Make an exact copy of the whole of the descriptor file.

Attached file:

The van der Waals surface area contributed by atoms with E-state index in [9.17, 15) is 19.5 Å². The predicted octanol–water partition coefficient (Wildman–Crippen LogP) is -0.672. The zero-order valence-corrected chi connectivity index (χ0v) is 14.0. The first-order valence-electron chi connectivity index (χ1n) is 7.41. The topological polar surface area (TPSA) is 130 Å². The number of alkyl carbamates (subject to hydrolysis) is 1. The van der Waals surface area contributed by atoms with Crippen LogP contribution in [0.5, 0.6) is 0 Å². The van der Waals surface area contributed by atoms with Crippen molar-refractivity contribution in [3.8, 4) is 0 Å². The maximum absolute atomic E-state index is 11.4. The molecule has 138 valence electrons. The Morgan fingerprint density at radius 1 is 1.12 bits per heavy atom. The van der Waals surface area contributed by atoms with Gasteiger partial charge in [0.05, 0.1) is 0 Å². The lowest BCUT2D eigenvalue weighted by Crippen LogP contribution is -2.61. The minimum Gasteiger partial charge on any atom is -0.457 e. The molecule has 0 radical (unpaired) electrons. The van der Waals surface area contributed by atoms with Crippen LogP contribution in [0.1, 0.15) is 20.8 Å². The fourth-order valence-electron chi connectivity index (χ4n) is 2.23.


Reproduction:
The van der Waals surface area contributed by atoms with E-state index in [9.17, 15) is 19.5 Å². The predicted octanol–water partition coefficient (Wildman–Crippen LogP) is -0.672. The zero-order valence-corrected chi connectivity index (χ0v) is 14.0. The first-order valence-electron chi connectivity index (χ1n) is 7.41. The topological polar surface area (TPSA) is 130 Å². The number of alkyl carbamates (subject to hydrolysis) is 1. The van der Waals surface area contributed by atoms with Crippen LogP contribution in [0.5, 0.6) is 0 Å². The van der Waals surface area contributed by atoms with Crippen molar-refractivity contribution in [3.8, 4) is 0 Å². The maximum absolute atomic E-state index is 11.4. The molecule has 138 valence electrons. The Morgan fingerprint density at radius 1 is 1.12 bits per heavy atom. The van der Waals surface area contributed by atoms with Gasteiger partial charge in [0.05, 0.1) is 0 Å². The lowest BCUT2D eigenvalue weighted by Crippen LogP contribution is -2.61. The minimum Gasteiger partial charge on any atom is -0.457 e. The molecule has 0 radical (unpaired) electrons. The van der Waals surface area contributed by atoms with Crippen LogP contribution in [0.1, 0.15) is 20.8 Å². The fourth-order valence-electron chi connectivity index (χ4n) is 2.23.